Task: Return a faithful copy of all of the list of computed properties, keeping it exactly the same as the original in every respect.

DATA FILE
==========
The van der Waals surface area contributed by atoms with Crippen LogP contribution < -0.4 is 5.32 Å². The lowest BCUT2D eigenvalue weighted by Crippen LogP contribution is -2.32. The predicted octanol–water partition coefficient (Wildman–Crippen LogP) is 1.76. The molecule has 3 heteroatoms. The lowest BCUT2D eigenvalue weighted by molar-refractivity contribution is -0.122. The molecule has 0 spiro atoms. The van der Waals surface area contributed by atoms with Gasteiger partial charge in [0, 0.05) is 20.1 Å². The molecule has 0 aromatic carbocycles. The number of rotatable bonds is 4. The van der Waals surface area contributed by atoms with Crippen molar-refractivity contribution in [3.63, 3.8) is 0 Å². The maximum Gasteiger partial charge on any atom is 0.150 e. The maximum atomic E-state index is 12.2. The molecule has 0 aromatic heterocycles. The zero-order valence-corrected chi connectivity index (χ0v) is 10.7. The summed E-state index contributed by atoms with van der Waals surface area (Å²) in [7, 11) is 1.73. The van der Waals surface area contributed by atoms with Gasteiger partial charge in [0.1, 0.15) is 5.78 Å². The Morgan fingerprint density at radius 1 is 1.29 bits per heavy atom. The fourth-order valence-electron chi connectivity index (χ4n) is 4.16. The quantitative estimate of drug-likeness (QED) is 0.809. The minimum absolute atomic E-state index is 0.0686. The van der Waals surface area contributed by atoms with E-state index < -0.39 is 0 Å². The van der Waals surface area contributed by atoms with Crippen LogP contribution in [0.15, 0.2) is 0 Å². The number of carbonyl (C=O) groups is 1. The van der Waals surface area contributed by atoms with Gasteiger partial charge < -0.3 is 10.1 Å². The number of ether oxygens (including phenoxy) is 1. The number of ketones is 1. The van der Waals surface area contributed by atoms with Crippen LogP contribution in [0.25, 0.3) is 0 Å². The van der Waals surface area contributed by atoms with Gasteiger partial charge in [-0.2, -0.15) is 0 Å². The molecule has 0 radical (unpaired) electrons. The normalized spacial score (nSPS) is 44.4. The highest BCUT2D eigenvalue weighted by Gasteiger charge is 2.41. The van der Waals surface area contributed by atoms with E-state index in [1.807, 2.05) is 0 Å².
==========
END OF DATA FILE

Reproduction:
The van der Waals surface area contributed by atoms with Crippen LogP contribution < -0.4 is 5.32 Å². The lowest BCUT2D eigenvalue weighted by Crippen LogP contribution is -2.32. The predicted octanol–water partition coefficient (Wildman–Crippen LogP) is 1.76. The molecule has 3 heteroatoms. The lowest BCUT2D eigenvalue weighted by molar-refractivity contribution is -0.122. The molecule has 0 spiro atoms. The van der Waals surface area contributed by atoms with Gasteiger partial charge in [0, 0.05) is 20.1 Å². The molecule has 0 aromatic carbocycles. The number of rotatable bonds is 4. The van der Waals surface area contributed by atoms with Crippen molar-refractivity contribution in [3.63, 3.8) is 0 Å². The maximum Gasteiger partial charge on any atom is 0.150 e. The maximum atomic E-state index is 12.2. The molecule has 0 aromatic heterocycles. The zero-order valence-corrected chi connectivity index (χ0v) is 10.7. The summed E-state index contributed by atoms with van der Waals surface area (Å²) in [7, 11) is 1.73. The van der Waals surface area contributed by atoms with Gasteiger partial charge in [0.1, 0.15) is 5.78 Å². The Morgan fingerprint density at radius 1 is 1.29 bits per heavy atom. The fourth-order valence-electron chi connectivity index (χ4n) is 4.16. The quantitative estimate of drug-likeness (QED) is 0.809. The minimum absolute atomic E-state index is 0.0686. The van der Waals surface area contributed by atoms with E-state index < -0.39 is 0 Å². The van der Waals surface area contributed by atoms with Crippen LogP contribution in [0.15, 0.2) is 0 Å². The number of carbonyl (C=O) groups is 1. The van der Waals surface area contributed by atoms with Gasteiger partial charge < -0.3 is 10.1 Å². The number of ether oxygens (including phenoxy) is 1. The number of ketones is 1. The van der Waals surface area contributed by atoms with Crippen LogP contribution in [0.25, 0.3) is 0 Å². The van der Waals surface area contributed by atoms with Gasteiger partial charge in [-0.2, -0.15) is 0 Å². The molecule has 0 radical (unpaired) electrons. The normalized spacial score (nSPS) is 44.4. The highest BCUT2D eigenvalue weighted by Gasteiger charge is 2.41. The van der Waals surface area contributed by atoms with E-state index in [1.807, 2.05) is 0 Å².